Hello community, while I was giving a course applying the system that Mark showed in one of his sessions for virtual performances, I found a Spout plugin for 64-bit OBS. I made a small tutorial to use it with Isadora, I share it.
Producing virtual theater with Isadora? Now there's no more need to use the Screen Capture actor, croppers, and zoomers to get your talent from Zoom into the media server. With ZoomISO, you can get each participant individually, at full HD quality, via Syphon and NDI, and the app can be fully controlled via OSC. Here's how to get started!
@paddykelly Hi, I don't think I've had any issues, certainly not how you've described. I've not done a lot with Macros in excel either, this was my first proper project. I did sometimes find it got a bit sluggish when working with a lot of values. The show we built this for had references for every edit in Night of The Living Dead, about 1100 shots. If we made changes I'd sometimes need to re-load a sheet or quite restart to get it to populate properly.
I have had problems with Sumif before though, you need to be careful when you drag/copy/paste that you're still referencing the right areas. So for example, if in cell C12 you have the formula =SUMIF(A1:A10,"video1",B1:B10) and you copy/drag this to cell C13 it will copy as =SUMIF(A2:A11,"video1",B2:B11). If you copy it to D12 it will give you =SUMIF(B1:B10,"video1",C1:C10)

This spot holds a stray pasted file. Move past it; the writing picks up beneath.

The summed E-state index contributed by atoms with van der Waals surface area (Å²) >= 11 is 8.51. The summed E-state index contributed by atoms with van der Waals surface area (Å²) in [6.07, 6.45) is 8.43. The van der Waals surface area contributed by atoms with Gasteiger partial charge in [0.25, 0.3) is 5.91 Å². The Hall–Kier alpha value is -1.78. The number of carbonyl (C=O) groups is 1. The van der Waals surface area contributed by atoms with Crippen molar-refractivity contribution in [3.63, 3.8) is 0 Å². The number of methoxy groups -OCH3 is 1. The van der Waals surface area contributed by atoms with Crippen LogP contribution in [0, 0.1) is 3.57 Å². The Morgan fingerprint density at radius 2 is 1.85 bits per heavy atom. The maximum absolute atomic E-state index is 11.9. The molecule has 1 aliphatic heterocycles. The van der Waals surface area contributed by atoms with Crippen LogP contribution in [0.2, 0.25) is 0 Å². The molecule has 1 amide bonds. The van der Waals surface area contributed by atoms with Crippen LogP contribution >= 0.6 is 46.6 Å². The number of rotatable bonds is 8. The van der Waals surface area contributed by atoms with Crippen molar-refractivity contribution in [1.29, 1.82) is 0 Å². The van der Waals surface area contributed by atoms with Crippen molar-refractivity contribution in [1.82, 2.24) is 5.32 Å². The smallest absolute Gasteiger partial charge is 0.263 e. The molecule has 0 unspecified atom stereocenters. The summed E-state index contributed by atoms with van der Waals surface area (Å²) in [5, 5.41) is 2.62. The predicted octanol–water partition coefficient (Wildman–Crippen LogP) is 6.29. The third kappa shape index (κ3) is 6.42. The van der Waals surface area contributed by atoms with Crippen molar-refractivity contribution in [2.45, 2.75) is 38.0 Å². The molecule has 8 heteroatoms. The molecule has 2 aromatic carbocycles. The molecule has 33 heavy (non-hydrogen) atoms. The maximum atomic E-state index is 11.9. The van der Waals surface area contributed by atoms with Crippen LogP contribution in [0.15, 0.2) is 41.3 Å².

This is because by default excel treats cell references as 'relative', so when you copy/paste/drag a function it will re-refrence the ranges in the formulas based on their relative position to the new cell. This is really handy when copying a 'total' for example all down one side of a table. It's more of an issue when your references are two dimensional.